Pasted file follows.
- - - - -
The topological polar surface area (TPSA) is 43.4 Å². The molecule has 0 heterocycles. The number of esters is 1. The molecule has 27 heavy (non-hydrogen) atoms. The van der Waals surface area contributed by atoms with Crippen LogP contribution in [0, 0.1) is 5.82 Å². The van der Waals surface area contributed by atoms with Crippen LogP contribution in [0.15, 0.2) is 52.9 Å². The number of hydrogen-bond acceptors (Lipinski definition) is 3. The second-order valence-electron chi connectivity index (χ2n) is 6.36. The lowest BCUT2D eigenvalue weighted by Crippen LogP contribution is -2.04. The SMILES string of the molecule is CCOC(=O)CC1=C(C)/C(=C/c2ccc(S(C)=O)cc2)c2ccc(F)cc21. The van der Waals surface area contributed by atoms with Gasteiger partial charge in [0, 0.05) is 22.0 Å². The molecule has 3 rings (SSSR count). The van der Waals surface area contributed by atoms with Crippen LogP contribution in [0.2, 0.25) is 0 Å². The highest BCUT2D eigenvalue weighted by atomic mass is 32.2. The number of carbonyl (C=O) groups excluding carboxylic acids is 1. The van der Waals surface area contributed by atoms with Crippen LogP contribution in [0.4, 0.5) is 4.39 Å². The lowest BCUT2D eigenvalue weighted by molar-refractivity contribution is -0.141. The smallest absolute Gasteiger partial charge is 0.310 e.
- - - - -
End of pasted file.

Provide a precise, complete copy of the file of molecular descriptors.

The topological polar surface area (TPSA) is 43.4 Å². The molecule has 0 heterocycles. The number of esters is 1. The molecule has 27 heavy (non-hydrogen) atoms. The van der Waals surface area contributed by atoms with Crippen LogP contribution in [0, 0.1) is 5.82 Å². The van der Waals surface area contributed by atoms with Crippen LogP contribution in [0.15, 0.2) is 52.9 Å². The number of hydrogen-bond acceptors (Lipinski definition) is 3. The second-order valence-electron chi connectivity index (χ2n) is 6.36. The lowest BCUT2D eigenvalue weighted by Crippen LogP contribution is -2.04. The SMILES string of the molecule is CCOC(=O)CC1=C(C)/C(=C/c2ccc(S(C)=O)cc2)c2ccc(F)cc21. The van der Waals surface area contributed by atoms with Gasteiger partial charge in [0, 0.05) is 22.0 Å². The molecule has 3 rings (SSSR count). The van der Waals surface area contributed by atoms with Crippen LogP contribution in [0.2, 0.25) is 0 Å². The highest BCUT2D eigenvalue weighted by atomic mass is 32.2. The number of carbonyl (C=O) groups excluding carboxylic acids is 1. The van der Waals surface area contributed by atoms with Crippen LogP contribution in [0.4, 0.5) is 4.39 Å². The lowest BCUT2D eigenvalue weighted by molar-refractivity contribution is -0.141. The smallest absolute Gasteiger partial charge is 0.310 e.